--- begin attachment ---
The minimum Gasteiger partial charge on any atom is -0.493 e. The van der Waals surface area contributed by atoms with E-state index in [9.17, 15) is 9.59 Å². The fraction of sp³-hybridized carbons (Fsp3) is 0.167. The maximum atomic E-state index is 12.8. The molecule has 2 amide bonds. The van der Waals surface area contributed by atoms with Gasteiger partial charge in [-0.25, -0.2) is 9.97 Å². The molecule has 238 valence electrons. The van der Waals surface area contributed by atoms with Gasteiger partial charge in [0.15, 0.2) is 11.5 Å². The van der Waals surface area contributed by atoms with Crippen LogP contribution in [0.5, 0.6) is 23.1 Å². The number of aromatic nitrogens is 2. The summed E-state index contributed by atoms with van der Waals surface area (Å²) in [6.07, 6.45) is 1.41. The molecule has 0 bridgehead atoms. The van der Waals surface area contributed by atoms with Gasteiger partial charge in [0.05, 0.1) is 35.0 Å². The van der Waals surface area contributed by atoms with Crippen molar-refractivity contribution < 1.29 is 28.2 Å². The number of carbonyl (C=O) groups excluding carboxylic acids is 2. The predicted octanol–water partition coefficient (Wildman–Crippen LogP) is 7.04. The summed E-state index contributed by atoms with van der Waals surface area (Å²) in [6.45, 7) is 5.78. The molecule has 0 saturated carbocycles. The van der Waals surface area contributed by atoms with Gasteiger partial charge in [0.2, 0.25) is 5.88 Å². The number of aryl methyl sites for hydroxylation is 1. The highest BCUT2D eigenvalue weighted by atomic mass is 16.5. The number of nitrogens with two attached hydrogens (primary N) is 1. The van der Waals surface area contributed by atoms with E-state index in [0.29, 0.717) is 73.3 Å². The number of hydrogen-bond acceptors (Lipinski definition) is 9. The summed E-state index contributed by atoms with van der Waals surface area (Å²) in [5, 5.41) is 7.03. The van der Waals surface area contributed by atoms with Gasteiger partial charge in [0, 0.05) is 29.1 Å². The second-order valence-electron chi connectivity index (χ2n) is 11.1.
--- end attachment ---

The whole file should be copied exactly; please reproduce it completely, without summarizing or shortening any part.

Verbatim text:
The minimum Gasteiger partial charge on any atom is -0.493 e. The van der Waals surface area contributed by atoms with E-state index in [9.17, 15) is 9.59 Å². The fraction of sp³-hybridized carbons (Fsp3) is 0.167. The maximum atomic E-state index is 12.8. The molecule has 2 amide bonds. The van der Waals surface area contributed by atoms with Gasteiger partial charge in [-0.25, -0.2) is 9.97 Å². The molecule has 238 valence electrons. The van der Waals surface area contributed by atoms with Gasteiger partial charge in [0.15, 0.2) is 11.5 Å². The van der Waals surface area contributed by atoms with Crippen LogP contribution in [0.5, 0.6) is 23.1 Å². The number of aromatic nitrogens is 2. The summed E-state index contributed by atoms with van der Waals surface area (Å²) in [6.07, 6.45) is 1.41. The molecule has 0 bridgehead atoms. The van der Waals surface area contributed by atoms with Gasteiger partial charge in [0.05, 0.1) is 35.0 Å². The van der Waals surface area contributed by atoms with Crippen molar-refractivity contribution < 1.29 is 28.2 Å². The number of carbonyl (C=O) groups excluding carboxylic acids is 2. The predicted octanol–water partition coefficient (Wildman–Crippen LogP) is 7.04. The summed E-state index contributed by atoms with van der Waals surface area (Å²) in [6.45, 7) is 5.78. The molecule has 0 saturated carbocycles. The van der Waals surface area contributed by atoms with Gasteiger partial charge in [0.2, 0.25) is 5.88 Å². The number of aryl methyl sites for hydroxylation is 1. The highest BCUT2D eigenvalue weighted by atomic mass is 16.5. The number of nitrogens with two attached hydrogens (primary N) is 1. The van der Waals surface area contributed by atoms with E-state index in [0.29, 0.717) is 73.3 Å². The number of hydrogen-bond acceptors (Lipinski definition) is 9. The summed E-state index contributed by atoms with van der Waals surface area (Å²) in [5, 5.41) is 7.03. The van der Waals surface area contributed by atoms with Gasteiger partial charge in [0, 0.05) is 29.1 Å². The second-order valence-electron chi connectivity index (χ2n) is 11.1.